tell us something more about what your objective is with that class you've got to give and why you want XML in it so badly.
I don't know wether you used an internal DTD (inside the XML document) or an external one.
To debug the DTD I suggest you take the DTD code you got and put it inside your actual XML code within the following construct:
<?xml version="1.0"?>
<!DOCTYPE socks [
<!ELEMENT socks ( sock* ) >
<!ELEMENT sock (name, image, color, price, smell) >
<!ATTLIST sock number CDATA #REQUIRED >
<!ELEMENT name (#PCDATA) >
<!ELEMENT image (#PCDATA) >
<!ELEMENT color EMPTY >
<!ELEMENT price (#PCDATA) >
<!ELEMENT smell (#PCDATA) >
<!ATTLIST color value (white|black) #REQUIRED >
]>
<socks>
...
</socks>

Check wether this still throws the same error. If so, you've got a genuine DTD syntax problem (I think).
If that's the case, plz reply with as much info as possible
Raf Van de Plas
The Angry Belgian
I'll take thirty while you're at it
Raf Van de Plas
The Angry Belgian
20 years ago
Hi,
I'm afraid I haven't had any experience with "mqseries" so I can't really say if XML serves a similar purpose, but you're partially right about the middleware-use of XML. I say partially because XML is much more than that single application. It can be used as universal data format between systems, never actually seen in that form by a user (=middleware). It can just as well be served directly to a customer (by applying a stylesheet or something). It serves as a common denomitor. Every single system that understands XML (and it's dictionary in the form of a DTD or schema) is able to talk with eachother.
About the Java server pages you're right: XML is not really necessary if you just want to show DB data on a webpage. But if you needed multiple clients to access the same set of data (some clients being webpages, but others being actual apps for example) it would be better to keep the access to the DB unified and simple through the use of XML.
Another benefit of XML, not very well known, is that it's much simpler to use for persistence of data if the dataset has rows that differ greatly in field fillup. In a relational DB this would mean that some rows would have a whole lot of empty or null values in fields that they really don't need, because somewhere there's a small number of rows that do need them. In XML you work more according to the OO paradigm and can individually add and remove to elements when necessary without causing a lot of empty fields in other elements.
Hope this clarifies things,
if not let me know
Raf Van de Plas
The Angry Belgian
I would like to point out my view on XML.
What happens today if you want to make a data format or document that needs to be read by multiple systems (= differences in hardware or software, it doesn't matter as long as they're different from eachother). You would decide on a certain way of storing your data and then have to adapt these systems to correctly interprete the document. This is often very difficult or even impossible and would often require source code and recompilation (I'm not even getting started about the hardware problems such as the big endian & little endian issue). The industry had to come up with a solution that was interpretable by almost any system and this meant using plain text. That way this solution (XML) is editable and viewable in any plain text editor, and this would be impossible with a binary format.
Then came the issue of how we're going to recognize certain data between other characters. For this part of XML, they used a subset of a standard that's around for almost 30 years, called SGML. They threw away the bits of SGML that weren't really worth their salt and created the XML 1.0 specification available at www.w3c.org. SGML and XML are not a language to encode data in a text-document, but they are meta-languages. This means: with XML you define a language for the specific purpose you want to achieve (and create whatever elements you need). Examples of such a language, defined by XML, are MathML and XHTML (The XML specification of HTML 4.0).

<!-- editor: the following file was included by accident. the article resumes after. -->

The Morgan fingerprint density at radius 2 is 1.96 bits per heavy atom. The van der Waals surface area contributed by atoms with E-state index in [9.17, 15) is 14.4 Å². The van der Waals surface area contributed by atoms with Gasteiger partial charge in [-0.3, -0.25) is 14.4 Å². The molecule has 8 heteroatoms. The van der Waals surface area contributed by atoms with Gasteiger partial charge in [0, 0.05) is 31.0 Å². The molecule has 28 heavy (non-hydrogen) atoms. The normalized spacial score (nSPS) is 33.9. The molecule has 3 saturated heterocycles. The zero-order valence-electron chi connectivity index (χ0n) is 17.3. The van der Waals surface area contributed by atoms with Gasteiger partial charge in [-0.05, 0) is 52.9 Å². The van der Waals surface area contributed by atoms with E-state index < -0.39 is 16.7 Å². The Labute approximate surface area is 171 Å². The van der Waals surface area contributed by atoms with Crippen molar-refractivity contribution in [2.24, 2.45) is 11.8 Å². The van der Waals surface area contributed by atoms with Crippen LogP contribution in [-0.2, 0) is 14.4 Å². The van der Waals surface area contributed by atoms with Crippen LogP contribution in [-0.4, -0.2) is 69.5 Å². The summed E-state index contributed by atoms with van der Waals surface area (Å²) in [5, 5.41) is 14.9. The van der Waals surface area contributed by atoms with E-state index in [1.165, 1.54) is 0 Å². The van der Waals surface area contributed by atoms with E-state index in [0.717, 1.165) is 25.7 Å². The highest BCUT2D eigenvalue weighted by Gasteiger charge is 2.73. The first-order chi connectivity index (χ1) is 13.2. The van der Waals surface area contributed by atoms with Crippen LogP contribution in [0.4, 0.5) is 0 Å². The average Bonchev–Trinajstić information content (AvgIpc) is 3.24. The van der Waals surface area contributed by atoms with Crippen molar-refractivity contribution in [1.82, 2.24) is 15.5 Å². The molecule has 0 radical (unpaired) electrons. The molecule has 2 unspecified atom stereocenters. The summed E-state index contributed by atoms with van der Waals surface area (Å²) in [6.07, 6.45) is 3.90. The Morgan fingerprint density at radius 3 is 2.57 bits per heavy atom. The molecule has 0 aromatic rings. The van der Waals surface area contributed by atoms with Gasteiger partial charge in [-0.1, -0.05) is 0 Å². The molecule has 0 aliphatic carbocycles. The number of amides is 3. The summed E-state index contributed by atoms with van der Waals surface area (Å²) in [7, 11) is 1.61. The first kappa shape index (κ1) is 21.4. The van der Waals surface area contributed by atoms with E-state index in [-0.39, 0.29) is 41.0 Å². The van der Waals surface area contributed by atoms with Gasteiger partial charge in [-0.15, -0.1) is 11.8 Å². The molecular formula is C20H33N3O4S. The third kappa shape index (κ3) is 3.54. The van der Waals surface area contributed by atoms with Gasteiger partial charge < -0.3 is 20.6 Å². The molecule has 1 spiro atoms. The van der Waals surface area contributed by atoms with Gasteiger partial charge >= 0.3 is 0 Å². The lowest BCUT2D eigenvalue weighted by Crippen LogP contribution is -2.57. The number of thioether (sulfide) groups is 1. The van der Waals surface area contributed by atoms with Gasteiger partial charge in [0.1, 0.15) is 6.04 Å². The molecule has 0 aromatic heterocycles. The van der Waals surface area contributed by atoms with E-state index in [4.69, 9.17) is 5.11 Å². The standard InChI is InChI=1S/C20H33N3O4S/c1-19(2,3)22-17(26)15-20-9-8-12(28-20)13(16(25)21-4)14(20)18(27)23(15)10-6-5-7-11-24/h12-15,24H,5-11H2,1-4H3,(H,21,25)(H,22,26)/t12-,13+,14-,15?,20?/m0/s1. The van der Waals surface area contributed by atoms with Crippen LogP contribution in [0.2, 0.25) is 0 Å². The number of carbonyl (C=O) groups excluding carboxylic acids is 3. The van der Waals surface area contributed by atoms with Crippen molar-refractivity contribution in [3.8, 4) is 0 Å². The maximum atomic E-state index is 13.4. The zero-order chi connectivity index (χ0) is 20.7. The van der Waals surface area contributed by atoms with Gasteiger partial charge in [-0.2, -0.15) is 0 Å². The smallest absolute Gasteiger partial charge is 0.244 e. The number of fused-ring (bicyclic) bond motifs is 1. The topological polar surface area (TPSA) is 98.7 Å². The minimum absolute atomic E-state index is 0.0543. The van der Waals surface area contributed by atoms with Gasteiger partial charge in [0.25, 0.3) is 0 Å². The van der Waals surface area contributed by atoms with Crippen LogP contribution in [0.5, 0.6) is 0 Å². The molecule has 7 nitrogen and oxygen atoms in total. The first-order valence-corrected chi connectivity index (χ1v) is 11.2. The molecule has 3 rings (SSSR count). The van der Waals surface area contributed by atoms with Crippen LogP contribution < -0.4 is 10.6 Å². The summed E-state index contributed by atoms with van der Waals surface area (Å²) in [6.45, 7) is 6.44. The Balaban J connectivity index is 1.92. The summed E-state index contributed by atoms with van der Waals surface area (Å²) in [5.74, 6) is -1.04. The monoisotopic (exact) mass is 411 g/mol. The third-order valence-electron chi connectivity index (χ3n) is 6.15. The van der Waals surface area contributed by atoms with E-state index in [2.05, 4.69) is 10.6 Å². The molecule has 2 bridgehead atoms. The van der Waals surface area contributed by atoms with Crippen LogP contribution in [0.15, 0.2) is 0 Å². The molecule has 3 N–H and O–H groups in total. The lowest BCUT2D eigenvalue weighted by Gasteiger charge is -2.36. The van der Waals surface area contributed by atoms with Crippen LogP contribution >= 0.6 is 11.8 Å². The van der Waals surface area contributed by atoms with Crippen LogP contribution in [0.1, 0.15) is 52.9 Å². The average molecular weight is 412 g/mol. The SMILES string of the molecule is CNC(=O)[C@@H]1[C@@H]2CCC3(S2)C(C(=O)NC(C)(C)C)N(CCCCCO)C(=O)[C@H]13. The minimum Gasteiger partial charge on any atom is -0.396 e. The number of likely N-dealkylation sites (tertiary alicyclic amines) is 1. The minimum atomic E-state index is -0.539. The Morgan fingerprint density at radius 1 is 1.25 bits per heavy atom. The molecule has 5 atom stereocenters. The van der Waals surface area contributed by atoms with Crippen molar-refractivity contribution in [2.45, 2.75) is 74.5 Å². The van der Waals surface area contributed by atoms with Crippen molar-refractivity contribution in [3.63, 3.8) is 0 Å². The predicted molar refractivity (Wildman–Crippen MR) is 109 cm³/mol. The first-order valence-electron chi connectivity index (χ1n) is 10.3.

Well, I've given quite an extensive explanation about what exactly XML is, but maybe you're wondering why we need it.
XML is a way of making you're stored data available to programs other than the parent app that created the file in the first place. This can be done by adapting a system to understand XML or (if the legacy system cannot be changed) by using a separate XML parser that outputs a data format that the legacy system can understand.
In conjunction with databases, XML serves a rather subjective role. When you're data is resting on a system (i mean not moving through different architectures or needed by any program that doesn't understand a DB resultset) you should use whatever DB you use and handle you're data through SQL. But whenever you want to exchange data with some other source (like a file or other database) you're better off first converting to XML and then importing it in you're DB. (I know, the big databases often provide some function to import different data formats, but in the real world the one you need is often just not in the list and you're glad you can import XML).
Well I could go on like this forever but it's probably better if anyone with an XML question just posts it here and I'll try to give you my 2 cents about the solution.
Anyway raja, hope I could help you out. If not let me know too
-------------------------
Raf Van de Plas
The Angry Belgian
I don't have experience with mySQL-databases but I presume your working with the JDBC-classes. If that's the case you should get a ResultSet returned for any Statement (SELECT * FROM...) you throw at the database.
Construct a method that build a treemodel according to a resultset you pass it and call this method either when you know something has changed (when the database notifies you) or at predefined times (polling).
Simply run throught each record in the resultset and construct nodes as necessary. Then pass this model to the JTree via its setModel() method.
Hope this helps...
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21 years ago